This suggests that men lower in spirituality also tended to have higher levels of body shame and, in turn, increased eating disorder symptomatology.
As predicted, BMI and body shame were the dominant mediators, with men reporting higher BMI and body shame reporting greater eating disorder symptomatology.
Body shame and BMI were the strongest predictors of eating disorder symptomatology, with men reporting higher level of body shame and higher BMI reporting more eating disorder symptomatology.
While spirituality did not have a direct effect on eating disorder symptomatology, it was strongly related through the mediator body shame.
Somewhat surprising, gay men's experience of body shame was not linked to their sexual orientation, per se.
Another possibility is that aging gay men will have lower body shame over time that counteracts weight discrepancy, thereby lowering their risk for disordered eating.
The measures used to assess body shame and eating disorder symptomatology in gay and heterosexual men may not tap these constructs in the same manner as they do in women.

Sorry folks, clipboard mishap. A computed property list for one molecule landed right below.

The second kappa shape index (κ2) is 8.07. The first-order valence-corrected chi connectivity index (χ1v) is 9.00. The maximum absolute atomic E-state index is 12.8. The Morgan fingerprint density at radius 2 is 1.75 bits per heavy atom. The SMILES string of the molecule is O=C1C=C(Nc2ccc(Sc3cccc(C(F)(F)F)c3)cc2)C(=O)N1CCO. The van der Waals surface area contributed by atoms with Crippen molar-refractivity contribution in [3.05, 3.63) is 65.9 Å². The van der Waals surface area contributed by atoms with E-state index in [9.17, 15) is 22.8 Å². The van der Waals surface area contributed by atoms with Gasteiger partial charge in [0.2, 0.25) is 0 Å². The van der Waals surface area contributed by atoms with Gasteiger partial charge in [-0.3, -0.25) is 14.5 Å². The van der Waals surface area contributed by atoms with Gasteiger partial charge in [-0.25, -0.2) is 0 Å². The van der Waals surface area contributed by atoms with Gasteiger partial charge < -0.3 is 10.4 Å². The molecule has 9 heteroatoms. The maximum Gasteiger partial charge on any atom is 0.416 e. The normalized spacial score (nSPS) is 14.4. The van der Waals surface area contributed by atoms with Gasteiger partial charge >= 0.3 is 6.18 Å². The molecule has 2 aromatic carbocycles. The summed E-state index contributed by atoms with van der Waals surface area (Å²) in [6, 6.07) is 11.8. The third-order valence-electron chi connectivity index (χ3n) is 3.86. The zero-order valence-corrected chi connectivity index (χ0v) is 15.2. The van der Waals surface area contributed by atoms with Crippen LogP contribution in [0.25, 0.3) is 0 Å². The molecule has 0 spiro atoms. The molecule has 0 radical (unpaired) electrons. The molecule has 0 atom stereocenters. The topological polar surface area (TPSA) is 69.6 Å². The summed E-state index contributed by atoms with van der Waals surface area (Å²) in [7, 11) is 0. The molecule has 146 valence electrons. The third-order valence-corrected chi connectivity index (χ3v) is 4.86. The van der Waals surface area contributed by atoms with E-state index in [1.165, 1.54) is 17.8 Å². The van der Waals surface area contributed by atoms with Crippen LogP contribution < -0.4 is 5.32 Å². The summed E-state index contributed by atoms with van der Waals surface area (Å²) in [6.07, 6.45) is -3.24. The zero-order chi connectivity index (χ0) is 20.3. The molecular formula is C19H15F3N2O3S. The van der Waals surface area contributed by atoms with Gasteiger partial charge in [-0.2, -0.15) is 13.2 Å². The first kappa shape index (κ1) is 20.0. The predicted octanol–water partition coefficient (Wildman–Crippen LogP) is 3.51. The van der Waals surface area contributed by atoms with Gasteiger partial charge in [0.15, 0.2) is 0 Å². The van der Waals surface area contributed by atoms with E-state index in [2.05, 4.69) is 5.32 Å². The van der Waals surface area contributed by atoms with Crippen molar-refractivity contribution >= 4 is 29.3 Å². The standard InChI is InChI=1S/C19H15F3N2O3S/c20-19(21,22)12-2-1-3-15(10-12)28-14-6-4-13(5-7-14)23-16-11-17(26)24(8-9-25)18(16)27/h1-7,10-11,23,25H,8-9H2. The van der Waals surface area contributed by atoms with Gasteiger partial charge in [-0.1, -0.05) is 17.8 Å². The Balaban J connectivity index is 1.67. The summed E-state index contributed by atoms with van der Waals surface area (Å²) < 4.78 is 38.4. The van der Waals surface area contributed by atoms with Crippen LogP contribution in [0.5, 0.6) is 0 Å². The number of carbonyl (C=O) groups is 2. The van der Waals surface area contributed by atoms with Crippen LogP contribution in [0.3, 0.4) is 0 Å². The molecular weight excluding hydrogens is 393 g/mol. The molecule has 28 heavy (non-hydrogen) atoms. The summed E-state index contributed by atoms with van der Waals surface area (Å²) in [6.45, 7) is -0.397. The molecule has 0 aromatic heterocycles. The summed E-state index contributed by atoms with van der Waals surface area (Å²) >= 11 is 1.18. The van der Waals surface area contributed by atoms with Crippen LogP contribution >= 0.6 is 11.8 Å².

More research is needed to uncover gay and heterosexual men's experience of body shame and its relationship to BMI, weight discrepancy and eating disorder symptomatology in order to establish nuances based on sexual orientation or sex differences.
Furthermore, the significant positive relationships between frequency of objectification experiences and both body surveillance and body shame suggest further support for the theory and point to the distinct relationship between sexual objectification and a woman's relationship to her body.
The current results highlight that the presence of exacting cultural standards for women's appearance shapes young women's body consciousness, perpetuating constant self-monitoring as well as stigmatization via body shame.
The analyses revealed a main effect of BMI for body shame.
Given the fact that objectification experiences and sociocultural attitudes toward appearance accounted for 30% or more of the variance in both body surveillance and body shame, researchers could consider incorporating into their studies a feminist and social constructionist understanding of the construction of women's negative body experience.